Queer Places:
Addington Palace, Gravel Hill, Croydon CR0 5BB, UK
University of Oxford, Oxford, Oxfordshire OX1 3PA
St. Mary the Blessed Virgin Churchyard Addington, London Borough of Croydon, Greater London, England

Mary Eleanor "Nellie" Benson (October 10, 1863 - October 27, 1890) was the daughter of Archbishop Edward White Benson and his wife Mary (Minnie) Sidgwick. She never married, but had an affair with composer Ethel Smyth (her mother's former lover). Benson was the center of a large circle of lady workers and also the chief founder of the Women's University Settlement in Southwark in 1887.

She was born at Wellington College, Crowthorne.

Nellie was one of the pioneers of women's higher education, attending Lady Margaret's Hall, Oxford. Although also an avid sportswoman, excelling in tennis and a member of a lady's cricket team, she was not one of the notorious "new women," who challenged Victorian mores. After she left Oxford, she returned home to a conventional life in the archbishop's residence at Lambeth Palace, London. She was, her father said approvingly in a brief memoir that he wrote as an introduction to her study of the London poor, a person in whom there was "no shadow of self-assertion. It seemed as if there were no self to be asserted".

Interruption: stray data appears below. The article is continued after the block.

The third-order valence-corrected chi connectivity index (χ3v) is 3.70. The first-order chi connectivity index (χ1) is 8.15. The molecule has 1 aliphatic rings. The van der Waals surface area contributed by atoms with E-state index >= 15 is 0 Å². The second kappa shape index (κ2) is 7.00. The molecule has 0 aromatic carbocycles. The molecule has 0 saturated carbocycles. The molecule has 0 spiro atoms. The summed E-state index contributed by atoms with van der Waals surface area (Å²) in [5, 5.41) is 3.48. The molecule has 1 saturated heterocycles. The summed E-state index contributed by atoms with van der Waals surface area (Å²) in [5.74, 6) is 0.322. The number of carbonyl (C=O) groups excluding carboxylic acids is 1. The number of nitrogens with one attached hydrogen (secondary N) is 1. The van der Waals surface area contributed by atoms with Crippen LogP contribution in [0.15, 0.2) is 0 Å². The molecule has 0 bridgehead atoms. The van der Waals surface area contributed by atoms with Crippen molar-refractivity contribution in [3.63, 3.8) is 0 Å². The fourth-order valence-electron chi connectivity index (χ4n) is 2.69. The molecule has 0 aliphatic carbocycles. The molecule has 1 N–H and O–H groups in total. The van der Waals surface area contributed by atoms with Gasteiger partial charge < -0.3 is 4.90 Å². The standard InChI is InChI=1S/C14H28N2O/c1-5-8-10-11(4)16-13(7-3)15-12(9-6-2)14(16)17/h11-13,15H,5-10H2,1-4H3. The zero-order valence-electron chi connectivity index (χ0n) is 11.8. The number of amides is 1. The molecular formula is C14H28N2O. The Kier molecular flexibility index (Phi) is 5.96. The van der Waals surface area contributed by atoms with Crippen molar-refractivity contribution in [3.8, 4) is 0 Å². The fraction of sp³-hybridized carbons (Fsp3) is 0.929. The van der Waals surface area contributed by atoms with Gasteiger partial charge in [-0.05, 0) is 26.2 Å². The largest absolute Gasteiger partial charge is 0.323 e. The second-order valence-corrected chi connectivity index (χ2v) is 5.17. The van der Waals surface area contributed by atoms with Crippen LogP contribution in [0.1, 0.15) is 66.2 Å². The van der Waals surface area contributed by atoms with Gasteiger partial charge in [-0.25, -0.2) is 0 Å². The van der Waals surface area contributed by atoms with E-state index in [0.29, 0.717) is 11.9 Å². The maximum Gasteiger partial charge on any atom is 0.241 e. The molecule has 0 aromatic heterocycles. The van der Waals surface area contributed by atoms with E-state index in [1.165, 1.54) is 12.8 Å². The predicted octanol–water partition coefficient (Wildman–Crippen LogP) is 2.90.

Selfless, yet needing purpose in her life, Nellie followed the acceptable Victorian lady's path of devoting herself to charity work, visiting the poor, and holding Sunday afternoon religious classes in slum areas. Keenly observant of the lives of the women whom she visited and taught, she recorded her observations in a volume originally entitled "Streets and Lanes of the City," published privately by her father after her early death in 1890. These observations are now republished as Lambeth Women Speak: Urban Poverty and Religion in Nellie Benson's London.

On October 21, 1890, she contracted diphtheria, probably while attending to the local poor, and died on October 27 at the family home, Addington Park, Croydon. She was buried at Addington church on October 29. Her family, in her memory and according to her wish, made a bequest to supply the training, outfit, and convalescence or holiday of poor girls in Lambeth. The Women's University Settlement established a nurseship for the poor in Southwark as her memorial.

Her only novel, At Sundry Times and in Divers Manners, was published posthumously with a memoir by her brother. In 1891, her brother, A.C. Benson, published Mary Eleanor Benson, a memoir.

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